“When I was a sinner, I didn’t know how to pray. My words didn’t seem to fill me. I didn’t know the words I said. Then a voice came from Heaven and said: “I will show you the way.” Yes, I know I’ve been converted. Do you?” — lyrics from I’ve Been Converted by Kelly Joe Phelps.¹
I believe that we will never fully appreciate what a profound and extraordinary thing conversion is until we know that it is a divine miracle. As I watch the snow falling outside my window in Colorado. (Yes, it’s May the 21st) I am moved to tears as I recall the scripture from Isaiah 1:18,
“Come now, let us reason together, says the Lord: though your sins are like scarlet, they shall be as white as snow; though they are red like crimson, they shall become like wool.” (English Standard Version).
Conversion is a gift of God. I am writing today under the realness of this gracious gift, and from within the spiritual transformation God promised throughout the entire life of every believer.
For those who love to read and research, an entire branch of theology centers on conversion and the doctrines of effectual calling, regeneration, sanctification, and repentance. For time’s sake (and the length of this blog), conversion encompasses a change in behavior and our very nature. Going beyond what we see and into the deepest places of human mystery. Many teachers will emphasize that this all takes place in one single event; this teaching is understood best within the term conversionist²— and gaining roots through the personal testimony of individual conversion experiences. Our work in the story of God’s love is conversion (i.e., repentance, faith, confession). Christ’s work is regeneration (The English word “regeneration” is the translation of palingenesia from palin (again) and genesis (birth). It means simply a new birth, a new beginning, a new order.)³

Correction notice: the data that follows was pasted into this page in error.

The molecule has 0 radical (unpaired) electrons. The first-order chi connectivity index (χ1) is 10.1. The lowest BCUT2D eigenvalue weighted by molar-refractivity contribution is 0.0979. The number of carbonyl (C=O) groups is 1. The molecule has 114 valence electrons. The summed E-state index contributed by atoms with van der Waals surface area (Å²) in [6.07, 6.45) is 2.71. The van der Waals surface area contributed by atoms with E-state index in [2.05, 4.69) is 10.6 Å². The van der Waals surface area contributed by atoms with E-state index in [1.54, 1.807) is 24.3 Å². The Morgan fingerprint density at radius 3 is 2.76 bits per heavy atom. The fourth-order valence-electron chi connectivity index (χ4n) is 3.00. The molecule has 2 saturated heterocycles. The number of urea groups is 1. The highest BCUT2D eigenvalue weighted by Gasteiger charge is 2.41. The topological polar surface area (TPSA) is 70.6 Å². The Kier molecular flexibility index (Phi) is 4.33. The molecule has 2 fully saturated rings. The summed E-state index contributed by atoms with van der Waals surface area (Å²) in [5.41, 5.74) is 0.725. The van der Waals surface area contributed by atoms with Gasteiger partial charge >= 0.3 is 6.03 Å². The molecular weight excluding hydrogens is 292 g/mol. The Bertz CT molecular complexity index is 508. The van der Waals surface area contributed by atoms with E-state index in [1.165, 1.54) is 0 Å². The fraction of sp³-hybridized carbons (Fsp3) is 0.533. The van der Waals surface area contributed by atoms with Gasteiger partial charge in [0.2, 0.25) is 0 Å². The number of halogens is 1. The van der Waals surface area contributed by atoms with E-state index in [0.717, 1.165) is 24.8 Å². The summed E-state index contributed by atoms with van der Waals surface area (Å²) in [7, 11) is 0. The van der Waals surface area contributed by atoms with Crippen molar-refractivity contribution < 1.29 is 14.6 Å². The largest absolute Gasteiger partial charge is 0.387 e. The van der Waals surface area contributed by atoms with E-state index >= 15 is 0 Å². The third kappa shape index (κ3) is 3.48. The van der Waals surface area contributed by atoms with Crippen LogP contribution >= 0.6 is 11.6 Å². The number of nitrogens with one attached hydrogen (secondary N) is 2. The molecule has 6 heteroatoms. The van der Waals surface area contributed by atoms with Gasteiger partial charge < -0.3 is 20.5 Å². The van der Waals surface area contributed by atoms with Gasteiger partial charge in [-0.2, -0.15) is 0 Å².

Without the work of Christ, we can never bow our hearts to his power, sovereignty, and love. So here, within these words and under the work of Christ, I bow myself in reverence, promising never to forget the raw power of conversion. Of all the manifestations of the Holy Spirit available to us, I believe conversion is the most precious and powerful.
Friends, never minimize the Holy Spirit’s power to transform a sinner. If you are on the fence, “You don’t need to unburden or collect yourself and then come to Jesus. Your very burden is what qualifies you to come. No payment is required; he says, “I will give you rest.” His rest is a gift, not a transaction. Whether you are actively working hard to crowbar your life into smoothness (“labor”) or passively finding yourself weighed down by something outside your control (“heavy laden”), Jesus Christ’s desire that you find rest, that you come in out of the storm, outstrips even your own.” — Dane C. Ortlund, Gentle and Lowly: The Heart of Christ for Sinners and Suffers.⁴